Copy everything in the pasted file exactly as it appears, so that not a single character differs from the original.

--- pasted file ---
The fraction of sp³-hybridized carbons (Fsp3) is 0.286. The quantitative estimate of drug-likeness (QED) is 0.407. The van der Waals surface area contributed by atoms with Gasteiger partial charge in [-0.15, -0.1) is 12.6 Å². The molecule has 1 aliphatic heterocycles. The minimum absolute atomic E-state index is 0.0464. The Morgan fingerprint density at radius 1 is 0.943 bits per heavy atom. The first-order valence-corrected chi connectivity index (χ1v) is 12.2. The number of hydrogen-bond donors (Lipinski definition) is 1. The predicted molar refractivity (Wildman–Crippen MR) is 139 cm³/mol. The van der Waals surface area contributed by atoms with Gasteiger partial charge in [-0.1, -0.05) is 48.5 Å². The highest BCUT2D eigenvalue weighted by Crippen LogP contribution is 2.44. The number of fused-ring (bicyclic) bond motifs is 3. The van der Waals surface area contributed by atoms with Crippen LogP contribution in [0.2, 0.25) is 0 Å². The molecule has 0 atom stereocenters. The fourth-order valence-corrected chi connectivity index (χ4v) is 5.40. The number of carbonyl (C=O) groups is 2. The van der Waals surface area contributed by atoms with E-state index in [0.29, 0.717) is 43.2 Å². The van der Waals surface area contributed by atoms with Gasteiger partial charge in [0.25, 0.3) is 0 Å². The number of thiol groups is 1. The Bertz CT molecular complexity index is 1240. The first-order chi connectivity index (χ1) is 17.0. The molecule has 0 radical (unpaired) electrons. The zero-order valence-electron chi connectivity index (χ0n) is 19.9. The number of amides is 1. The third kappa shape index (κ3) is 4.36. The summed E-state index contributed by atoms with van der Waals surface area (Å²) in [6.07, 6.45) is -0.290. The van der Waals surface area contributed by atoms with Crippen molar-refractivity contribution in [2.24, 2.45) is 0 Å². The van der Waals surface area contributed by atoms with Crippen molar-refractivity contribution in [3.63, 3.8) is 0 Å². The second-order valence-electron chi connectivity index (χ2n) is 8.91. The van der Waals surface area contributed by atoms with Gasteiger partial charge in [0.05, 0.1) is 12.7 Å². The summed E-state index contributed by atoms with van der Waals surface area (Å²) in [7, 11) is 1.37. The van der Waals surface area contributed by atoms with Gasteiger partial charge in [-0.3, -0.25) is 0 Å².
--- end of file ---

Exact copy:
The fraction of sp³-hybridized carbons (Fsp3) is 0.286. The quantitative estimate of drug-likeness (QED) is 0.407. The van der Waals surface area contributed by atoms with Gasteiger partial charge in [-0.15, -0.1) is 12.6 Å². The molecule has 1 aliphatic heterocycles. The minimum absolute atomic E-state index is 0.0464. The Morgan fingerprint density at radius 1 is 0.943 bits per heavy atom. The first-order valence-corrected chi connectivity index (χ1v) is 12.2. The number of hydrogen-bond donors (Lipinski definition) is 1. The predicted molar refractivity (Wildman–Crippen MR) is 139 cm³/mol. The van der Waals surface area contributed by atoms with Gasteiger partial charge in [-0.1, -0.05) is 48.5 Å². The highest BCUT2D eigenvalue weighted by Crippen LogP contribution is 2.44. The number of fused-ring (bicyclic) bond motifs is 3. The van der Waals surface area contributed by atoms with Crippen LogP contribution in [0.2, 0.25) is 0 Å². The molecule has 0 atom stereocenters. The fourth-order valence-corrected chi connectivity index (χ4v) is 5.40. The number of carbonyl (C=O) groups is 2. The van der Waals surface area contributed by atoms with E-state index in [0.29, 0.717) is 43.2 Å². The van der Waals surface area contributed by atoms with Gasteiger partial charge in [0.25, 0.3) is 0 Å². The number of thiol groups is 1. The Bertz CT molecular complexity index is 1240. The first-order chi connectivity index (χ1) is 17.0. The molecule has 0 radical (unpaired) electrons. The zero-order valence-electron chi connectivity index (χ0n) is 19.9. The number of amides is 1. The third kappa shape index (κ3) is 4.36. The summed E-state index contributed by atoms with van der Waals surface area (Å²) in [6.07, 6.45) is -0.290. The van der Waals surface area contributed by atoms with Crippen molar-refractivity contribution in [2.24, 2.45) is 0 Å². The van der Waals surface area contributed by atoms with Crippen molar-refractivity contribution in [3.63, 3.8) is 0 Å². The second-order valence-electron chi connectivity index (χ2n) is 8.91. The van der Waals surface area contributed by atoms with Gasteiger partial charge in [0.05, 0.1) is 12.7 Å². The summed E-state index contributed by atoms with van der Waals surface area (Å²) in [7, 11) is 1.37. The van der Waals surface area contributed by atoms with Gasteiger partial charge in [-0.3, -0.25) is 0 Å².